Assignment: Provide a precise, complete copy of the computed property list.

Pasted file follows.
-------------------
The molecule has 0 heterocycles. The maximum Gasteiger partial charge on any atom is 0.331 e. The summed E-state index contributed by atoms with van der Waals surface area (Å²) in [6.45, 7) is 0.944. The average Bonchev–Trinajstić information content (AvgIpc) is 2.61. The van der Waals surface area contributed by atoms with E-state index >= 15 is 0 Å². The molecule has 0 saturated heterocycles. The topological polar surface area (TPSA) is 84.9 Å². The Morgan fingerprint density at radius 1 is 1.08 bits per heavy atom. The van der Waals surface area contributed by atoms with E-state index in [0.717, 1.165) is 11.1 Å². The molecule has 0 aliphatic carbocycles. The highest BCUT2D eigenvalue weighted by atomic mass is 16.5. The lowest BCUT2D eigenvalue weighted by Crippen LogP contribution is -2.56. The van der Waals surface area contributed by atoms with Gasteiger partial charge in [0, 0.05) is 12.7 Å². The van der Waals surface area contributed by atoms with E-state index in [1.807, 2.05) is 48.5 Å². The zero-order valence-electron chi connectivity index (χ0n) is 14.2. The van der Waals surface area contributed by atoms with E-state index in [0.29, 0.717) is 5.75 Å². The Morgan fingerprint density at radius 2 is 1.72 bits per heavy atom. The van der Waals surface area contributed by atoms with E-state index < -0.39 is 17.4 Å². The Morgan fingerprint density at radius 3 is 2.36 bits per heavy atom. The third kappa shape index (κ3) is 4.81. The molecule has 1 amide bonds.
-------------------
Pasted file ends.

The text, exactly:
The molecule has 0 heterocycles. The maximum Gasteiger partial charge on any atom is 0.331 e. The summed E-state index contributed by atoms with van der Waals surface area (Å²) in [6.45, 7) is 0.944. The average Bonchev–Trinajstić information content (AvgIpc) is 2.61. The van der Waals surface area contributed by atoms with E-state index >= 15 is 0 Å². The molecule has 0 saturated heterocycles. The topological polar surface area (TPSA) is 84.9 Å². The Morgan fingerprint density at radius 1 is 1.08 bits per heavy atom. The van der Waals surface area contributed by atoms with E-state index in [0.717, 1.165) is 11.1 Å². The molecule has 0 aliphatic carbocycles. The highest BCUT2D eigenvalue weighted by atomic mass is 16.5. The lowest BCUT2D eigenvalue weighted by Crippen LogP contribution is -2.56. The van der Waals surface area contributed by atoms with Gasteiger partial charge in [0, 0.05) is 12.7 Å². The van der Waals surface area contributed by atoms with E-state index in [1.807, 2.05) is 48.5 Å². The zero-order valence-electron chi connectivity index (χ0n) is 14.2. The van der Waals surface area contributed by atoms with E-state index in [0.29, 0.717) is 5.75 Å². The Morgan fingerprint density at radius 2 is 1.72 bits per heavy atom. The van der Waals surface area contributed by atoms with E-state index < -0.39 is 17.4 Å². The Morgan fingerprint density at radius 3 is 2.36 bits per heavy atom. The third kappa shape index (κ3) is 4.81. The molecule has 1 amide bonds.